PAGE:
He joined the Labour Party Young Socialists and became editor of its newspaper, New Advance. While remaining in the Labour Party, he joined the Trotskyist Socialist Labour League (SLL). In 1961, he resigned from New Advance to become the editor of the SLL’s youth newspaper, Keep Left. He was sacked from that, he says, for being too left-wing.

Within a few years, he moved to the rival Revolutionary Socialist League, where in 1964 he became the founding editor of Militant. After leaving the RSL, he joined the International Socialists where in 1969 he became the editor of Socialist Worker. He was expelled from the editor’s role in 1974, and soon afterwards from the party, going on to found the Workers League.

UPDATE: Protz has responded to his critics with a post that, despite his claims of being an Internet newbie, is a classic flame war response: deflect criticism, return fire, then call for a truce. I think he raises some good points, as I’ve noted, about whether BrewDog’s beer was exclusively made with brewer’s yeast but his attacking manner isn’t going to win him many converts to his arguments.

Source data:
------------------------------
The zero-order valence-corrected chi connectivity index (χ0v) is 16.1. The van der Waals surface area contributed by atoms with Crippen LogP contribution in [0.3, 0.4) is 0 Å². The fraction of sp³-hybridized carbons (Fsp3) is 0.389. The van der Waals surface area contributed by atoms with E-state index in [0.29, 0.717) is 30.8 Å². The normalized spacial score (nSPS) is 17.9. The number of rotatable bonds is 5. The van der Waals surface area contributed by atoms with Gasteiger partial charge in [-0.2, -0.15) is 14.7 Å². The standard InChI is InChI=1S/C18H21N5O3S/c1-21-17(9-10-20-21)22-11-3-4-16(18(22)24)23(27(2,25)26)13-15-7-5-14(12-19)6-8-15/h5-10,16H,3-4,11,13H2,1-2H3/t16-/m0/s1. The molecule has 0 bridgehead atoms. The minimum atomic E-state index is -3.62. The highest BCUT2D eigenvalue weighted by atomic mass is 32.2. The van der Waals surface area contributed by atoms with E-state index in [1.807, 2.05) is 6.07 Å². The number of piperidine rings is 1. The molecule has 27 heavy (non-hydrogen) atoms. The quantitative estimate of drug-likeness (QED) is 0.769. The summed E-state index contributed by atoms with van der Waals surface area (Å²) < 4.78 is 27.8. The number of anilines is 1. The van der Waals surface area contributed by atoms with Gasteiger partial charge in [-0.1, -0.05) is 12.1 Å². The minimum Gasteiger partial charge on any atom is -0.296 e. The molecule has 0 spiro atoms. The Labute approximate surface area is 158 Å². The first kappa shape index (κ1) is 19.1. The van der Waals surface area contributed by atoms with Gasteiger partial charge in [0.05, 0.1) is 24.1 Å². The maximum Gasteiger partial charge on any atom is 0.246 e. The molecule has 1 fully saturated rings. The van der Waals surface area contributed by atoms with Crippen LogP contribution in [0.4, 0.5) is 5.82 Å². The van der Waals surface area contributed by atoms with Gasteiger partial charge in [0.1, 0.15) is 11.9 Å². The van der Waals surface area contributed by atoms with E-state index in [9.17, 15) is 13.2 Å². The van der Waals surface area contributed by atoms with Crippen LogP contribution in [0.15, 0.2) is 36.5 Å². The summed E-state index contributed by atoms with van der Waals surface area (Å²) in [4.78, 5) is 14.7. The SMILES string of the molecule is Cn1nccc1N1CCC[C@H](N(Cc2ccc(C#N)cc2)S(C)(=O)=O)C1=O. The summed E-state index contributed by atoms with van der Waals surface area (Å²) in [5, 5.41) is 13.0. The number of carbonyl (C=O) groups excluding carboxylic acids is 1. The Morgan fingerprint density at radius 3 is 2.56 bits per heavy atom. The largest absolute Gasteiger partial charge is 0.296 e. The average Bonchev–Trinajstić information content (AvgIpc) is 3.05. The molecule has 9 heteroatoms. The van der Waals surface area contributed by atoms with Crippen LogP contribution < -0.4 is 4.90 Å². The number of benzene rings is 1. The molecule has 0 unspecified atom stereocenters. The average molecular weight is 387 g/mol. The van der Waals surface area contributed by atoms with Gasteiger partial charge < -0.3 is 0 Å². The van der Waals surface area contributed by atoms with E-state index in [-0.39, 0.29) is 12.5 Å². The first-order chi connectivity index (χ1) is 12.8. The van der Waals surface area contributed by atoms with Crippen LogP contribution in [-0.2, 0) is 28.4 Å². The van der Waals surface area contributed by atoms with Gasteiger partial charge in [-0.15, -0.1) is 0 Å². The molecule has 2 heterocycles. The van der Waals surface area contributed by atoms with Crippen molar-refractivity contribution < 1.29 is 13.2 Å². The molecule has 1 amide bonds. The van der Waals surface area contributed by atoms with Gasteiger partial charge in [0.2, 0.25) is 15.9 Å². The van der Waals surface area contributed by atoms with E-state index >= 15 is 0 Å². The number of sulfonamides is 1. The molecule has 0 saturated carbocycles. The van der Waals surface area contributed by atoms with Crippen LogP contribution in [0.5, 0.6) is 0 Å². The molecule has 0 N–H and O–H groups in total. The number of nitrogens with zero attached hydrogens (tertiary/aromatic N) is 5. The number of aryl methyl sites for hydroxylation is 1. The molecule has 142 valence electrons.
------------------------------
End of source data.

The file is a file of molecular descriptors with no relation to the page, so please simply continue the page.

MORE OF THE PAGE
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The Long Trail/Otter Creek Sale Press Release…

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Not a lot of new information here but the parties have decided to release a joint statement today making public what I and others have already reported. Understandably at this stage of the proceedings, the breweries have not released details of how their merged enterprises will operate in the future, including about any brand changes.


(Bridgewater Corners, VT) Excitement reigns at two local Vermont breweries in Middlebury and Bridgewater Corners, as word comes of a signed Letter of Intent by Long Trail Brewing Co. to acquire the Otter Creek Brewery, home to Otter Creek and Wolaver’s Certified Organic brands. Long Trail anticipates the completion of the diligence process in the coming weeks.

“We are excited about the potential of two great Vermont companies joining forces,” according to Long Trail Brewing’s CEO, Brian Walsh, “We hold the same, proud Vermont traditions as creators of award winning craft beer. Our roots are in Vermont, and we are looking forward to growing our business together.”